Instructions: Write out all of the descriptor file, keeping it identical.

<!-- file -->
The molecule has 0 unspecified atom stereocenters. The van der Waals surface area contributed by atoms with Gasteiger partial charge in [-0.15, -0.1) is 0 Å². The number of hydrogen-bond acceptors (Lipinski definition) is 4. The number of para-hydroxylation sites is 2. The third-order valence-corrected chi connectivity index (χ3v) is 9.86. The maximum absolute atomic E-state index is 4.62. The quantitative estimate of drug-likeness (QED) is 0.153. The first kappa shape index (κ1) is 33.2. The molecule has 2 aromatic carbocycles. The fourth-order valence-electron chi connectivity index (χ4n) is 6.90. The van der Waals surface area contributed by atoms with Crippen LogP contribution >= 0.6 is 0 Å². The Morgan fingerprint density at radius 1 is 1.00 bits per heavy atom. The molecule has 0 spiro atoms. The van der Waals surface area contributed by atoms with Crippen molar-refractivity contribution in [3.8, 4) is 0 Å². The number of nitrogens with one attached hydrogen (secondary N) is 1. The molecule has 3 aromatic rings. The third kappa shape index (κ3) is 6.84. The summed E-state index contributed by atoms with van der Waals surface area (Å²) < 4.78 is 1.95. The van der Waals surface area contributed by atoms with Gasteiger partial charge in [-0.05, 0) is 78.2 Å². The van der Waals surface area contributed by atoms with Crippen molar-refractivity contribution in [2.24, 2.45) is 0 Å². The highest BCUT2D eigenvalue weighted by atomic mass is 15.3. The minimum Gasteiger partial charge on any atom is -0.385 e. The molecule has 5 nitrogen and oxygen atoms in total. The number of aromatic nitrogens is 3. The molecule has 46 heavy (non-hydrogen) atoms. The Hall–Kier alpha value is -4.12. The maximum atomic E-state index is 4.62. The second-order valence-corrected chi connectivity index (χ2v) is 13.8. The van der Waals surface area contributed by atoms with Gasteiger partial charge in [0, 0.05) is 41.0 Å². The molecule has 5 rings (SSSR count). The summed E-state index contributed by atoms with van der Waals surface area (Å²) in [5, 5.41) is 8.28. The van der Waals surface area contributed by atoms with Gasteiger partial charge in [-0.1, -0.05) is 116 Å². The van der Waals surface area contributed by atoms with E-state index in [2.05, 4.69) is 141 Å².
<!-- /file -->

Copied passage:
The molecule has 0 unspecified atom stereocenters. The van der Waals surface area contributed by atoms with Gasteiger partial charge in [-0.15, -0.1) is 0 Å². The number of hydrogen-bond acceptors (Lipinski definition) is 4. The number of para-hydroxylation sites is 2. The third-order valence-corrected chi connectivity index (χ3v) is 9.86. The maximum absolute atomic E-state index is 4.62. The quantitative estimate of drug-likeness (QED) is 0.153. The first kappa shape index (κ1) is 33.2. The molecule has 2 aromatic carbocycles. The fourth-order valence-electron chi connectivity index (χ4n) is 6.90. The van der Waals surface area contributed by atoms with Crippen LogP contribution >= 0.6 is 0 Å². The Morgan fingerprint density at radius 1 is 1.00 bits per heavy atom. The molecule has 0 spiro atoms. The van der Waals surface area contributed by atoms with Crippen molar-refractivity contribution in [3.8, 4) is 0 Å². The number of nitrogens with one attached hydrogen (secondary N) is 1. The molecule has 3 aromatic rings. The third kappa shape index (κ3) is 6.84. The summed E-state index contributed by atoms with van der Waals surface area (Å²) < 4.78 is 1.95. The van der Waals surface area contributed by atoms with Gasteiger partial charge in [-0.05, 0) is 78.2 Å². The van der Waals surface area contributed by atoms with Crippen molar-refractivity contribution in [2.24, 2.45) is 0 Å². The highest BCUT2D eigenvalue weighted by atomic mass is 15.3. The minimum Gasteiger partial charge on any atom is -0.385 e. The molecule has 5 nitrogen and oxygen atoms in total. The number of aromatic nitrogens is 3. The molecule has 46 heavy (non-hydrogen) atoms. The Hall–Kier alpha value is -4.12. The maximum atomic E-state index is 4.62. The second-order valence-corrected chi connectivity index (χ2v) is 13.8. The van der Waals surface area contributed by atoms with Gasteiger partial charge in [0, 0.05) is 41.0 Å². The molecule has 5 rings (SSSR count). The summed E-state index contributed by atoms with van der Waals surface area (Å²) in [5, 5.41) is 8.28. The van der Waals surface area contributed by atoms with Gasteiger partial charge in [-0.1, -0.05) is 116 Å². The van der Waals surface area contributed by atoms with E-state index in [2.05, 4.69) is 141 Å².